Ultra Rich Asian Girl Reveals What It’s Like to Be an ‘Ultra Rich Asian Girl’

Ultra Rich Asian Girl Reveals What It’s Like to Be an ‘Ultra Rich Asian Girl’
Editorial Staff
October 8, 2015
What’s it like to be an ultra rich Asian family’s daughter? Chelsea Jiang knows because she is one.
Jiang is one of the stars of “Ultra Rich Asian Girls,” a purportedly unscripted reality show which follows the daughters of ultra-rich Chinese families who emigrated to Canada.
Viewers get to follow the show’s stars on their luxurious and designer-filled escapades as they try to launch their careers as fashion designers and actresses.
Jiang, 25, is the founder of fashion line C3 and is the mother to a son she gave birth to earlier this year.
As her reality web series personality, Jiang is the orator of such gems like, “If I’m beef, I’m wagyu,” her way of saying she’s a cut above the regular by referring to the expensive fat-marbled beef commonly imported from Japan. There’s also this little exchange:
Jiang: “I’m allergic to carbs.”
Co-Star: “Carbs? You mean gluten?”
Jiang: “Yeah, gluten.”
“I’m Chinese, grew up in Canada, UBC math degree, lived in Beijing, Hunan, and Vancouver,” Jiang told NextShark about her background.
Jiang, a single child, was born in Ottawa and was raised in Beijing until she moved back to Ottawa at the age of 14. She eventually moved to Vancouver to attend the University of British Columbia to study math, expecting that she would end up working as an accountant.
Growing up in China, Jiang was raised through private schools and rarely saw her father, who spent most of his time working while her mother took her to ballet and piano classes. When she did see her father, he would buy her anything she wanted.
On how her family amassed their fortune and the most important lesson they ever taught her, she said: “My families are very hard working. They earned every penny through their hard work and wisdom. They told me, ‘Always depend on yourself, nothing else.’ ”
In an interview with Richmond News, she said“My parents are helping me financially, but it’s me who’s making the decisions.”
On the hardest thing she has ever had to do in her life, she said: “The hardest thing is being a mom, yet it’s the most rewarding thing too.”
In an interview with the National Post, Jiang said: “Ugly rich guys can use their wealth to get plastic surgery and become handsome. Hot and rich.”
When asked if she would ever marry someone who is considered “below” her financial class for love, she said: “Yes, I believe in love more than anything else.”
On whether she thinks most people only want to meet her for her money, she said: “I don’t think of myself as rich. More fortunate maybe, so I don’t think they only want to know me for my money.”
When asked if her persona on the series was that of a spoiled daughter who would otherwise be nothing without her parents’ money, Jiang responded:
“I never heard people say that about me, because I’m not spoiled or acting spoiled. I worked as a waitress when I was 18. Also I studied hard to graduate with a math degree. Everything I have in my life I earned it from hard work.”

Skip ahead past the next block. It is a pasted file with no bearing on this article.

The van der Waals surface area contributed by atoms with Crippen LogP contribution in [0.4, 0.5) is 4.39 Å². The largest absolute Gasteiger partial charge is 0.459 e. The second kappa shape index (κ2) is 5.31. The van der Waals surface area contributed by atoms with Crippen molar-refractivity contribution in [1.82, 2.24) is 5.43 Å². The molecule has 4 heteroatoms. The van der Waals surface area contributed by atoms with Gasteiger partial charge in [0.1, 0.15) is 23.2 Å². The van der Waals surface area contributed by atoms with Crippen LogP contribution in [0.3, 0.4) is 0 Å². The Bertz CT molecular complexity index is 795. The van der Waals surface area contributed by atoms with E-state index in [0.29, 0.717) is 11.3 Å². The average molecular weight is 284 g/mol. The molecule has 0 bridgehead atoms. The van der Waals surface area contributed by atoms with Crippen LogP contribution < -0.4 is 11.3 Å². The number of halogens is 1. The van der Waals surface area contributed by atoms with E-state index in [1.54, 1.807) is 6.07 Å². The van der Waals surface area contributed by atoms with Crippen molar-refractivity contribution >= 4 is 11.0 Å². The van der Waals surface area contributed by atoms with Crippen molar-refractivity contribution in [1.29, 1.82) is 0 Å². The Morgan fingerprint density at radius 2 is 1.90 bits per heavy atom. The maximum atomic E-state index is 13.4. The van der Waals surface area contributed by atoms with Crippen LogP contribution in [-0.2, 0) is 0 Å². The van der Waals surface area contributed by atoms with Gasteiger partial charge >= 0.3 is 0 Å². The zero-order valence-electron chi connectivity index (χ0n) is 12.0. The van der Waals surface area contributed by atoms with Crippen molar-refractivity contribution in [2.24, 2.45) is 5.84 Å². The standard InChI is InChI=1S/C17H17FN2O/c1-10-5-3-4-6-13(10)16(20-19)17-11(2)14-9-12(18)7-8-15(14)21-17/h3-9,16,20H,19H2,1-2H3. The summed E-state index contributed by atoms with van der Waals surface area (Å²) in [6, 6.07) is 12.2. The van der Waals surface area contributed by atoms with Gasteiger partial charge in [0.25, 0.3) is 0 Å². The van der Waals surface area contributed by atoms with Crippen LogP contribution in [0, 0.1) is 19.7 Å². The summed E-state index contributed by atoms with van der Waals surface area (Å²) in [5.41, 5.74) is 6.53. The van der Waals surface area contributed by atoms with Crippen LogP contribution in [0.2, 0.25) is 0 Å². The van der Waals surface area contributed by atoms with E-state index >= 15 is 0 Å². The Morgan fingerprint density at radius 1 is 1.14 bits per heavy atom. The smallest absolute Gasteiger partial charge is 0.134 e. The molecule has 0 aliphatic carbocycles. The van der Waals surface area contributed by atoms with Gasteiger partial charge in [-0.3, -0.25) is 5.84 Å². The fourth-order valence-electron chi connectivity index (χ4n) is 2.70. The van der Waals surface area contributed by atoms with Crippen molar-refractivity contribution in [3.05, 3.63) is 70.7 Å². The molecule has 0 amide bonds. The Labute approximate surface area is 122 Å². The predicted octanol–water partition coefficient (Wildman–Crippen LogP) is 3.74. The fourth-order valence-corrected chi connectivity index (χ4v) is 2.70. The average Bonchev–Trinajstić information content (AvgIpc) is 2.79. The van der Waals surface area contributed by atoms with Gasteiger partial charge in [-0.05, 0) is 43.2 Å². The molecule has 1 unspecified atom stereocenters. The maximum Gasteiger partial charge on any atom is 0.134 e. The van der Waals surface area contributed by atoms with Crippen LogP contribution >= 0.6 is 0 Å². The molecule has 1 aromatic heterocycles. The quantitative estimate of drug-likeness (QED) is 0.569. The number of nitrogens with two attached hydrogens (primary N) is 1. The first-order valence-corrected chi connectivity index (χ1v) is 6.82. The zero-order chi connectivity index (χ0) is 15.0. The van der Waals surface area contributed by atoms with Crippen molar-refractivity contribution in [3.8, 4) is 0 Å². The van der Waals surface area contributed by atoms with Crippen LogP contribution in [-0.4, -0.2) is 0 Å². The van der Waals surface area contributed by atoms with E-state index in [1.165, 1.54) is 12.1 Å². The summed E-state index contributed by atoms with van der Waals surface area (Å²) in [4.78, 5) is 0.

Newly rich Chinese who are considered uncultured or lacking sophistication are often branded as “tuhao” in China. When asked if she considers herself a part of the group, Jiang said:
“Of course not. First, we are not uncultured or lack manners. Second, I’m not rich enough to be called tuhao lol.”
Jiang is known in the series to use a straw when she orders a bottle of Château Latour a Pomerol 1995 wine, which costs around $100 in the United States. Her reason being is to not stain her teeth when she drinks it.
“Chateau Latour, Pomerol 1995. And with a straw, I’ll have a straw with my wine.”
Also, there’s this:
On whether she believes that those who are fortunate enough to have wealth also have the added responsibility to make the world a better place, Jiang said:
“It’s easier for those who are fortunate with wealth to make the world a better place because they have more power in general. So I think the rich should do whatever is in their ability to help those who have needs.”
“And it doesn’t have to be money. It can be a message on Facebook, or a change of behavior, anything that brings awareness in people and affects the society in a positive way. Money, donation, those are the easiest and simplest way to contribute and make the world a better place. I’m involved in several charities, I contribute my time and energy to organize charity events, and of course I donate money and goods as well.”
Once passionate about launching her own fashion line, Jiang is now focusing on international trade to bring Asian-made goods to North America:
“I’ll be opening up an international trading company between Asia and North America. I believe people here need things that Asia is specialized in producing, and vice versa. My updates will be on my Instagram and Facebook.”
While Jiang’s Instagram is updated daily with pictures, her public Facebook page hasn’t been updated since November 2014 and her personal page is relatively private.
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